Marijuana is prohibited by the CSA and any CBD product derived from marijuana is therefore prohibited. However, the CSA exempts from the definition of “marijuana” the plant’s “mature stalks.” The logical conclusion is that CBD products derived from mature stalks containing no THC were not illegal (though the FDA would disagree). Another arguably legal route existed for CBD products derived from industrial hemp (part of the cannabis plant with less than 0.3 percent THC on a dry weight basis) lawfully grown in a State that has enacted hemp laws in compliance with section 7606 of the 2014 US Farm Bill. Because congress sanctioned industrial hemp, there was an argument allowing the sale of industrial hemp extracts in states with compliant programs. This meant that prior to adoption of the Final Rule, CBD products derived from mature stalks that did not contain THC or industrial hemp existed in a legal “gray” area.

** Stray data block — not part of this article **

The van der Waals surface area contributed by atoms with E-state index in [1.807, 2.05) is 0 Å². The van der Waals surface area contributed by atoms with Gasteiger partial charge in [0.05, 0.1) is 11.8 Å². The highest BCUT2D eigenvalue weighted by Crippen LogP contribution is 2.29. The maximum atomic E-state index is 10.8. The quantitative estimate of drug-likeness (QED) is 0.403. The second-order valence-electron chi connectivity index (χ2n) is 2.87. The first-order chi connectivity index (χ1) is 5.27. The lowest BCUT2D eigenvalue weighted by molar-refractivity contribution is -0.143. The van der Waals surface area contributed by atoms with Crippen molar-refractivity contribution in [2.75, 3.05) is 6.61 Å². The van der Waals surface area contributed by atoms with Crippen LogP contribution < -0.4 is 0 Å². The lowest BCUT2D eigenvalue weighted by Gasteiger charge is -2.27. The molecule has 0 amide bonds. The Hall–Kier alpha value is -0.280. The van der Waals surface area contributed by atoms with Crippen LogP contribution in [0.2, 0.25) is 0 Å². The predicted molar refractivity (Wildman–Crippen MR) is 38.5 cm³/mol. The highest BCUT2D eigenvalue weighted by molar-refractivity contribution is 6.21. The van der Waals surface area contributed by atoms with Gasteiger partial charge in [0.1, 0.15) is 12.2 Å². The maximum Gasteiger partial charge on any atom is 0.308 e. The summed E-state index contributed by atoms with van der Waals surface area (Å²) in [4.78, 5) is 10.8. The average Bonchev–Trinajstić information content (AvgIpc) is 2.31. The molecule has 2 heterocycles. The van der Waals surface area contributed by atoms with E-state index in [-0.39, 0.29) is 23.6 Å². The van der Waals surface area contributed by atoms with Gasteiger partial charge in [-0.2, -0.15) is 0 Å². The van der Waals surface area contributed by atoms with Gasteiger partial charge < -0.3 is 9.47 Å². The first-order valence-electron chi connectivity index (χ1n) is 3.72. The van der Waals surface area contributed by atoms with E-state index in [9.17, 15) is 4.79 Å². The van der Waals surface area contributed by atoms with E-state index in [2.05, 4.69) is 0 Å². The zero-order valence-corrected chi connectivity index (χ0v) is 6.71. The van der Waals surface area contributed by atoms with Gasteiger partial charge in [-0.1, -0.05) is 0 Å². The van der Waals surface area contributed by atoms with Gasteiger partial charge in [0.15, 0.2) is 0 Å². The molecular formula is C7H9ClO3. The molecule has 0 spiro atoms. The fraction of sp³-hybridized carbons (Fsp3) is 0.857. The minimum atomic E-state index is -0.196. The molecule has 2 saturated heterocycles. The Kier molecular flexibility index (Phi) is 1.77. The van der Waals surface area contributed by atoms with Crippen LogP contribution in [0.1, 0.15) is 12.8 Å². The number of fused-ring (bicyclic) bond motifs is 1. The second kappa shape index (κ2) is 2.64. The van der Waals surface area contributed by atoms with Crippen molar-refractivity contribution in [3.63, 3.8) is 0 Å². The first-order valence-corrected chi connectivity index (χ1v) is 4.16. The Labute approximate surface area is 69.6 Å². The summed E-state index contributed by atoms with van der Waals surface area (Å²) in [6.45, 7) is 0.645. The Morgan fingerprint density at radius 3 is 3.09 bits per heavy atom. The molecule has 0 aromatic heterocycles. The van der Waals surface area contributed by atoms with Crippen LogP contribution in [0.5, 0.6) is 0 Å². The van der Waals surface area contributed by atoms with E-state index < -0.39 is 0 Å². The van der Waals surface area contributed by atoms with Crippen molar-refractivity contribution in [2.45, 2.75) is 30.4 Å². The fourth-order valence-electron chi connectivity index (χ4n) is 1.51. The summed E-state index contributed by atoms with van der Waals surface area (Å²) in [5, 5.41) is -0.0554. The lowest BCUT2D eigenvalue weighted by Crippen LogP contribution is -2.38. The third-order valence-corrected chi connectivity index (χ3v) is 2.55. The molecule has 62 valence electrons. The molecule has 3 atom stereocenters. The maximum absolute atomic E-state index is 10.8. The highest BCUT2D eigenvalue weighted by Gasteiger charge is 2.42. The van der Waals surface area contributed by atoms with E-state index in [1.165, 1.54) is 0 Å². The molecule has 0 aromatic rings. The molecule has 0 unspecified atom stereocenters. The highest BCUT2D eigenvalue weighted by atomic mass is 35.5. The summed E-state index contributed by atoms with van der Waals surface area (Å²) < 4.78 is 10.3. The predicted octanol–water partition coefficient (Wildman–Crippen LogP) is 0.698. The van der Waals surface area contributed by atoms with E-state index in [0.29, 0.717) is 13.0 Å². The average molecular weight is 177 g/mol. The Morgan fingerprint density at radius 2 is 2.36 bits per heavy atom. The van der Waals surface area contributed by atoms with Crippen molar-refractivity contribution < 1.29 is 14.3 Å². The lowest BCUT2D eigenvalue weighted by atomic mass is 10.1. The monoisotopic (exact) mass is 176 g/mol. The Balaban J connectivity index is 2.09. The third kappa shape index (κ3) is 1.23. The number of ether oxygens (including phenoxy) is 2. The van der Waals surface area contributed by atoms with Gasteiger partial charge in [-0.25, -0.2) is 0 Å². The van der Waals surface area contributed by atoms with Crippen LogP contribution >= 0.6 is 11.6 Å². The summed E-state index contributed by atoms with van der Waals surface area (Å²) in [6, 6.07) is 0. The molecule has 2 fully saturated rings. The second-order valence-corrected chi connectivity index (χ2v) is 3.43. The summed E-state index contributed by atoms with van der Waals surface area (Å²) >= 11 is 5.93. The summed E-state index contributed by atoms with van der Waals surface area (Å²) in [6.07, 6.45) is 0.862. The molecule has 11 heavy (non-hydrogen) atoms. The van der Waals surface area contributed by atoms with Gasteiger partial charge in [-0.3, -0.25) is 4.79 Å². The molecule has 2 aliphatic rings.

Under the DEA’s Final Rule clarification, CBD products derived solely from mature stalks or industrial hemp containing little-to-no THC are not prohibited under the “marihuana extract” rule. However, this clarification is not an official ruling by the DEA as it does not have the same authority as a formal rule. Instead, this clarification provides guidance as to how the DEA will enforce the “marihuana extract” Final Rule. In addition, the marihuana extract Final Rule is currently subject to a lawsuit filed in the Ninth Circuit Court of Appeals by members of the hemp industry, and this clarification may cause that court to rule that the clarification limits the Final Rule.
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